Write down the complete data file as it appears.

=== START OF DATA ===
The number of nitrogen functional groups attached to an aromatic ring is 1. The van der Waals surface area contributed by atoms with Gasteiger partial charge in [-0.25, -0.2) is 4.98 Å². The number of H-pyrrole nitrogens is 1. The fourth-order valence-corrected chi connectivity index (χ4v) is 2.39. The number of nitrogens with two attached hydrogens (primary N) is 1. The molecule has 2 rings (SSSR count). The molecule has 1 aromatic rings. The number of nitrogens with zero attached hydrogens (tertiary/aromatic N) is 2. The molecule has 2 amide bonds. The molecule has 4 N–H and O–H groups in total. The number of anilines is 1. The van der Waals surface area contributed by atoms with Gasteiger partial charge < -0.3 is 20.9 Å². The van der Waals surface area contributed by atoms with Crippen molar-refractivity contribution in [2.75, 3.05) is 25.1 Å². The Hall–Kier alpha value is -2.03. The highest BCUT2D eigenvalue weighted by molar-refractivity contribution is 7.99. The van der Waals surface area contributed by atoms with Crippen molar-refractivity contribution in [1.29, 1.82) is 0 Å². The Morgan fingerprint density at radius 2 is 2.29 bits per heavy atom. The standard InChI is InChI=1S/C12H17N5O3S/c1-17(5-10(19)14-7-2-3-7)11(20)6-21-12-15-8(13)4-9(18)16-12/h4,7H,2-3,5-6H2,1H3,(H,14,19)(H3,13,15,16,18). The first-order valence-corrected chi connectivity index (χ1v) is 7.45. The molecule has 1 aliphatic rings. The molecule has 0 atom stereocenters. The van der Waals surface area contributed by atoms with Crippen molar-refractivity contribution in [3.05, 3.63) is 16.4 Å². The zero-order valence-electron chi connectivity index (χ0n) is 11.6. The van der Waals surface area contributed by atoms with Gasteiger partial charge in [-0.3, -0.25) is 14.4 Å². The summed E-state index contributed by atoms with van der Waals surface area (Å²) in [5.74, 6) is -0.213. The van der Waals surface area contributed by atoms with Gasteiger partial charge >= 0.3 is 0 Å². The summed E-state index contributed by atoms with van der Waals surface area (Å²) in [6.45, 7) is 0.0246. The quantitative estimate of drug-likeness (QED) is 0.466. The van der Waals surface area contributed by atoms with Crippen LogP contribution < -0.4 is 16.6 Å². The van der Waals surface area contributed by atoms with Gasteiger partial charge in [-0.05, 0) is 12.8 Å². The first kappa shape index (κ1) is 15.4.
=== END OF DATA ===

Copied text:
The number of nitrogen functional groups attached to an aromatic ring is 1. The van der Waals surface area contributed by atoms with Gasteiger partial charge in [-0.25, -0.2) is 4.98 Å². The number of H-pyrrole nitrogens is 1. The fourth-order valence-corrected chi connectivity index (χ4v) is 2.39. The number of nitrogens with two attached hydrogens (primary N) is 1. The molecule has 2 rings (SSSR count). The molecule has 1 aromatic rings. The number of nitrogens with zero attached hydrogens (tertiary/aromatic N) is 2. The molecule has 2 amide bonds. The molecule has 4 N–H and O–H groups in total. The number of anilines is 1. The van der Waals surface area contributed by atoms with Gasteiger partial charge < -0.3 is 20.9 Å². The van der Waals surface area contributed by atoms with Crippen molar-refractivity contribution in [2.75, 3.05) is 25.1 Å². The Hall–Kier alpha value is -2.03. The highest BCUT2D eigenvalue weighted by molar-refractivity contribution is 7.99. The van der Waals surface area contributed by atoms with Crippen molar-refractivity contribution in [1.29, 1.82) is 0 Å². The Morgan fingerprint density at radius 2 is 2.29 bits per heavy atom. The standard InChI is InChI=1S/C12H17N5O3S/c1-17(5-10(19)14-7-2-3-7)11(20)6-21-12-15-8(13)4-9(18)16-12/h4,7H,2-3,5-6H2,1H3,(H,14,19)(H3,13,15,16,18). The first-order valence-corrected chi connectivity index (χ1v) is 7.45. The molecule has 1 aliphatic rings. The molecule has 0 atom stereocenters. The van der Waals surface area contributed by atoms with Crippen molar-refractivity contribution in [3.05, 3.63) is 16.4 Å². The zero-order valence-electron chi connectivity index (χ0n) is 11.6. The van der Waals surface area contributed by atoms with Gasteiger partial charge in [-0.3, -0.25) is 14.4 Å². The summed E-state index contributed by atoms with van der Waals surface area (Å²) in [5.74, 6) is -0.213. The van der Waals surface area contributed by atoms with Gasteiger partial charge >= 0.3 is 0 Å². The summed E-state index contributed by atoms with van der Waals surface area (Å²) in [6.45, 7) is 0.0246. The quantitative estimate of drug-likeness (QED) is 0.466. The van der Waals surface area contributed by atoms with Crippen LogP contribution < -0.4 is 16.6 Å². The van der Waals surface area contributed by atoms with Gasteiger partial charge in [-0.05, 0) is 12.8 Å². The first kappa shape index (κ1) is 15.4.